On the surface one might think that art and science are not related, I used to wonder why almost every college or university had a school of art and sciences, thinking that these two things didn’t belong together. However, my opinion on the relationship between art and science has completely changed. I have come to realize that art and science have always somehow been intertwined, not only have many artists found inspiration from the scientific world, such as Andy Goldsworthy or Walton Ford, but art can inspire scientific study as well. Today I came across an interesting article in the Art & Design section of the New York Times (which is also categorized under Science, further proving the point that art and science are related.), In Pursuit of an Underwater Menagerie, written by C. Drew Harrell, the associate director for environment at the Atkinson Center for a Sustainable Future at Cornell, and curator of the Cornell Collection of Blaschka Invertebrate Models. What I found most interesting about the article, which announces Harrell and filmmaker David O. Brown’s upcoming documentary Fragile Legacy of which is focused on the fragility of oceanic life, was Harrell’s remark on the origin of inspiration for the project,
Our inspiration springs from an unlikely source: a collection of 570 superbly wrought, anatomically perfect glass sculptures of marine creatures from the 19th century.
The “glass sculptures,” that Harrell is referring to are the remarkable hand made glass sea specimens created by father and son Leopold and Rudolf Blaschka that sway between tools for scientific study and works of art.
The Blaschka’s, also known for their creation of the glass flowers on view at the Harvard Museum of Natural History, are as much scientists as they are artists or craftsmen with their mastery of technical skill, precision, and anatomical accuracy. It is of no surprise that Harrell, the curator of the collection of glass invertebrates at Cornell University, has found inspiration from these beautiful objects. He may consider them an unlikely muse, but I can clearly connect the physical fragility of these objects with the fragility of our planet’s oceans and ecosystem.
Environmental awareness creeps into other artists’ practices. Probably one of the most infamous examples would be Andy Goldsworthy’s land art installations created only with found enviornmental elements such as leaves, rocks, and sticks. Essentially his works are temporary and are both created with and destroyed by nature, leaving no damaging impact on the environment.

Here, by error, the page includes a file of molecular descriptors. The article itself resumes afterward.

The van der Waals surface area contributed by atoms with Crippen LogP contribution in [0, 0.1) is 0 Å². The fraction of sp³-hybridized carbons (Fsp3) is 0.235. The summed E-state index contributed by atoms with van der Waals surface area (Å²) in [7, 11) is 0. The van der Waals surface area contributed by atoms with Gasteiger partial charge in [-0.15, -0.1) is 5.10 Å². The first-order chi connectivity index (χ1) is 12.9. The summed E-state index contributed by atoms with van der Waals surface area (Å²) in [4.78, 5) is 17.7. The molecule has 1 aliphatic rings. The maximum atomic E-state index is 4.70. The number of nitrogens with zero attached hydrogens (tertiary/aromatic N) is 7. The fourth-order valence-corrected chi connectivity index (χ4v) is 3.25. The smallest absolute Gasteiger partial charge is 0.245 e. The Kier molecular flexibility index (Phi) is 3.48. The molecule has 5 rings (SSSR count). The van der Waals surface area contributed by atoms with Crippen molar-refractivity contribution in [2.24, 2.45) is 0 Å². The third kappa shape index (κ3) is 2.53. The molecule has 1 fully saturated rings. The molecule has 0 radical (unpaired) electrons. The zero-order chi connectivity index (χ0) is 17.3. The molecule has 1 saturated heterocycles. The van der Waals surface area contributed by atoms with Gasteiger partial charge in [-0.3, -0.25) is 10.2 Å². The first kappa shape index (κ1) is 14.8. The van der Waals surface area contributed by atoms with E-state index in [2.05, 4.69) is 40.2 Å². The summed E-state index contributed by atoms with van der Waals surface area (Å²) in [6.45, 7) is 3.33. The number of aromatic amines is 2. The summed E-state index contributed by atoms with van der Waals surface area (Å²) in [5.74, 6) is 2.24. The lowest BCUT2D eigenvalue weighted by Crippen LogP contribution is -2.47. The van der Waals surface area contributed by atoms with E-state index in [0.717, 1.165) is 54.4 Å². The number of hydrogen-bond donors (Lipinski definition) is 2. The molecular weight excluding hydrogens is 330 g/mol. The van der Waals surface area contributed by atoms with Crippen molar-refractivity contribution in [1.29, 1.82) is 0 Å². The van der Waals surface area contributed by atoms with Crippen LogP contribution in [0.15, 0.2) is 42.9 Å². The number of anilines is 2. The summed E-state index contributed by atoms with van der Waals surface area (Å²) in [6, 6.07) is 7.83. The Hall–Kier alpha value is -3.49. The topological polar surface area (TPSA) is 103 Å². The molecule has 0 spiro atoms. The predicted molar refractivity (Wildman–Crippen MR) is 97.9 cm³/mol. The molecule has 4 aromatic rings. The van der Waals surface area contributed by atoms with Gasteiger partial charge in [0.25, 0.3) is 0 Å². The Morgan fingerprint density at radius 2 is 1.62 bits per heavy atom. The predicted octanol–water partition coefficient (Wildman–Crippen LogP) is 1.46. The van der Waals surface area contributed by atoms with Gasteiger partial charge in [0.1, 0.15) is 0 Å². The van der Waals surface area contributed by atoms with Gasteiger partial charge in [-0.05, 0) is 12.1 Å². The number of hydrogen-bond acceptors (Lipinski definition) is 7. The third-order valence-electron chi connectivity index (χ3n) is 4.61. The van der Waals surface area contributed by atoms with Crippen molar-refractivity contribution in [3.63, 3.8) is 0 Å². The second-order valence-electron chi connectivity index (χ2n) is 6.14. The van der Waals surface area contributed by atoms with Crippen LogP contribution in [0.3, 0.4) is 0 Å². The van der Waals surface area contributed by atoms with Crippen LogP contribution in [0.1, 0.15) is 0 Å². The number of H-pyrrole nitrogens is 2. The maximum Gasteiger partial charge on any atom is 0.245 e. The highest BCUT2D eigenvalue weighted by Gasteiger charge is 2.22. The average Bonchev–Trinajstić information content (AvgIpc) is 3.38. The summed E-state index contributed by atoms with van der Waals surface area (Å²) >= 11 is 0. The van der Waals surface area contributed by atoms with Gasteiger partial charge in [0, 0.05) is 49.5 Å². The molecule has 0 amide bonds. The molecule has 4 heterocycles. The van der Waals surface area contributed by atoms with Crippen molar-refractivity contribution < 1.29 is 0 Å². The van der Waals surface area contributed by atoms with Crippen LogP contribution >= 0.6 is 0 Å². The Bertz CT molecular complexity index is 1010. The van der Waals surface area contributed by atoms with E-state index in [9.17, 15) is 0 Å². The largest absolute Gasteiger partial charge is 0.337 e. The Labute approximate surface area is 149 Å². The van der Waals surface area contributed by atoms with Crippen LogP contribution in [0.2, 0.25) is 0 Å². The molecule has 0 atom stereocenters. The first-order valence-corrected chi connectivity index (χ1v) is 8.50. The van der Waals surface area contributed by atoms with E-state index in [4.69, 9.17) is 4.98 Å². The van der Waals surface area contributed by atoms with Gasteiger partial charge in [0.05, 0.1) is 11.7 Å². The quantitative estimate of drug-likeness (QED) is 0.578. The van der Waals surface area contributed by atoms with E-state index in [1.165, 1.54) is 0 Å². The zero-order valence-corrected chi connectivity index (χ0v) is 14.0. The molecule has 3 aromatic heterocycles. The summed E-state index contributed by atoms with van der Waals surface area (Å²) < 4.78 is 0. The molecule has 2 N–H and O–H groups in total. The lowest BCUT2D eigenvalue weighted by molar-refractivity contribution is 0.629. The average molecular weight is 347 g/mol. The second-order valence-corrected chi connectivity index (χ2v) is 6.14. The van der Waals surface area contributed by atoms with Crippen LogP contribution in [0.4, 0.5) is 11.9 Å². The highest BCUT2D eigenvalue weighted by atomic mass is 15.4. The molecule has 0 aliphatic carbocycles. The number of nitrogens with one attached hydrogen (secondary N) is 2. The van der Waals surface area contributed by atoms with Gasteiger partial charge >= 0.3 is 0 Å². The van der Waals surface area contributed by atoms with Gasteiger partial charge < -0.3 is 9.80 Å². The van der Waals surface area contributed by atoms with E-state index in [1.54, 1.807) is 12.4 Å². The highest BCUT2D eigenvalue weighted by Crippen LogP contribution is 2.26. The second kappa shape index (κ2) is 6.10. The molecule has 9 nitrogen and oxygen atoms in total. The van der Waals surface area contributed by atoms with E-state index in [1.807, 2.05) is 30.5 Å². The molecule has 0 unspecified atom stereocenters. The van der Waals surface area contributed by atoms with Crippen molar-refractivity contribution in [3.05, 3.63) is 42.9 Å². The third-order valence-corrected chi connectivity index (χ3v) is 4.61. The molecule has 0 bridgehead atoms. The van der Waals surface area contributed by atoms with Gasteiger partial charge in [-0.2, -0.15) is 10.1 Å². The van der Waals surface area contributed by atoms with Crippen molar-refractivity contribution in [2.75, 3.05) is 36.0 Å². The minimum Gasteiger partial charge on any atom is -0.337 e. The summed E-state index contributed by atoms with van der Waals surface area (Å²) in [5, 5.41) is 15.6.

The scientific, naturalist watercolors of John James Audubon serve as inspiration for contemporary artist Walton Ford’s satyrical paintings which have underlying political and social commentary. It is apparent that in these instances art, science, and nature blur together harmoniously. The artistic mind and the scientific mind simultaneously analytical and creative.
In addition to their aesthetic/artistic qualities, these glass sea creatures serve as an ecological time capsule. In his documentary Harrell aims to find all of the once abundant creatures that Leopold and his son recreated out of glass. It is a beautiful notion, which will no doubt bring about a painful reality. Through the paralleling of time periods it is clear that these glass invertebrates will show that oceans have changed drastically in the past 150 years, but will it be even worse than we thought?
Here are more of the Blaschka’s superb glass sculptures…let’s hope Harrell and his team can find their real life counterpart somewhere out there in the deep blue sea.
For further reading on the Blaschka glass sea specimens click here for an article published in Ocean Realm magazine written by William Warmus,an independent curator, historian, and appraiser, specializing in modern glass, abstract art, and the aesthetics of the natural environment.